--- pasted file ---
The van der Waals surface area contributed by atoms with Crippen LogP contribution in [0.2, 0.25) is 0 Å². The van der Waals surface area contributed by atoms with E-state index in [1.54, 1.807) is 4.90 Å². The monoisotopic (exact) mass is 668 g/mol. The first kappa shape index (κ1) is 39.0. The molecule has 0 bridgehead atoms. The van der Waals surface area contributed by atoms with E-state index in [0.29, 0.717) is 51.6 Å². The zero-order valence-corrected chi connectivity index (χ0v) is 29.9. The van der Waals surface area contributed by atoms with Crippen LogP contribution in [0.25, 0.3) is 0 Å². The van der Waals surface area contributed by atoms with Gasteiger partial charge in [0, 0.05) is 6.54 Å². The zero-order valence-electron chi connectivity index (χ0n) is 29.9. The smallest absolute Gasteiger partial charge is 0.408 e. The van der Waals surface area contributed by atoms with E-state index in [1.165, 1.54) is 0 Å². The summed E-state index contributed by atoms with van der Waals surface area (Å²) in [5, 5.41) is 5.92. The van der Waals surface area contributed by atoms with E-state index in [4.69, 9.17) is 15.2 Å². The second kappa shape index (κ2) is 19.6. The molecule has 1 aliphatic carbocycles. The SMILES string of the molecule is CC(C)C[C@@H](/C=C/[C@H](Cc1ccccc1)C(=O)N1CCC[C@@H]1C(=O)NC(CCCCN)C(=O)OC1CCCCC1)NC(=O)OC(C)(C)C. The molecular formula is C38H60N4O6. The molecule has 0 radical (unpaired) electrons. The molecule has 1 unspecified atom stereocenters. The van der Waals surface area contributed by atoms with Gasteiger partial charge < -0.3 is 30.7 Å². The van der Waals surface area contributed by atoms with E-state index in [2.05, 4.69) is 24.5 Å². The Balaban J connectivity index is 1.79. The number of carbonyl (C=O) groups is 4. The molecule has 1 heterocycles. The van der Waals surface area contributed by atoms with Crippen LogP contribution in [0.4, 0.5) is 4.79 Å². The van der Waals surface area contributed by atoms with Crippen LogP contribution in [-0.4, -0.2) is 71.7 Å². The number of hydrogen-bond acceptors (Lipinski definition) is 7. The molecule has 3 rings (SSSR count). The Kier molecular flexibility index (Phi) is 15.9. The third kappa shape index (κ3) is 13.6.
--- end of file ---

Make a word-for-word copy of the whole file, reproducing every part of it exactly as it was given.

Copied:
The van der Waals surface area contributed by atoms with Crippen LogP contribution in [0.2, 0.25) is 0 Å². The van der Waals surface area contributed by atoms with E-state index in [1.54, 1.807) is 4.90 Å². The monoisotopic (exact) mass is 668 g/mol. The first kappa shape index (κ1) is 39.0. The molecule has 0 bridgehead atoms. The van der Waals surface area contributed by atoms with E-state index in [0.29, 0.717) is 51.6 Å². The zero-order valence-corrected chi connectivity index (χ0v) is 29.9. The van der Waals surface area contributed by atoms with Crippen LogP contribution in [0.25, 0.3) is 0 Å². The van der Waals surface area contributed by atoms with Gasteiger partial charge in [0, 0.05) is 6.54 Å². The zero-order valence-electron chi connectivity index (χ0n) is 29.9. The smallest absolute Gasteiger partial charge is 0.408 e. The van der Waals surface area contributed by atoms with E-state index in [1.165, 1.54) is 0 Å². The summed E-state index contributed by atoms with van der Waals surface area (Å²) in [5, 5.41) is 5.92. The van der Waals surface area contributed by atoms with E-state index in [4.69, 9.17) is 15.2 Å². The second kappa shape index (κ2) is 19.6. The molecule has 1 aliphatic carbocycles. The SMILES string of the molecule is CC(C)C[C@@H](/C=C/[C@H](Cc1ccccc1)C(=O)N1CCC[C@@H]1C(=O)NC(CCCCN)C(=O)OC1CCCCC1)NC(=O)OC(C)(C)C. The molecular formula is C38H60N4O6. The molecule has 0 radical (unpaired) electrons. The molecule has 1 unspecified atom stereocenters. The van der Waals surface area contributed by atoms with Gasteiger partial charge < -0.3 is 30.7 Å². The van der Waals surface area contributed by atoms with E-state index in [2.05, 4.69) is 24.5 Å². The Balaban J connectivity index is 1.79. The number of carbonyl (C=O) groups is 4. The molecule has 1 heterocycles. The van der Waals surface area contributed by atoms with Crippen LogP contribution in [0.4, 0.5) is 4.79 Å². The van der Waals surface area contributed by atoms with Crippen LogP contribution in [-0.4, -0.2) is 71.7 Å². The number of hydrogen-bond acceptors (Lipinski definition) is 7. The molecule has 3 rings (SSSR count). The Kier molecular flexibility index (Phi) is 15.9. The third kappa shape index (κ3) is 13.6.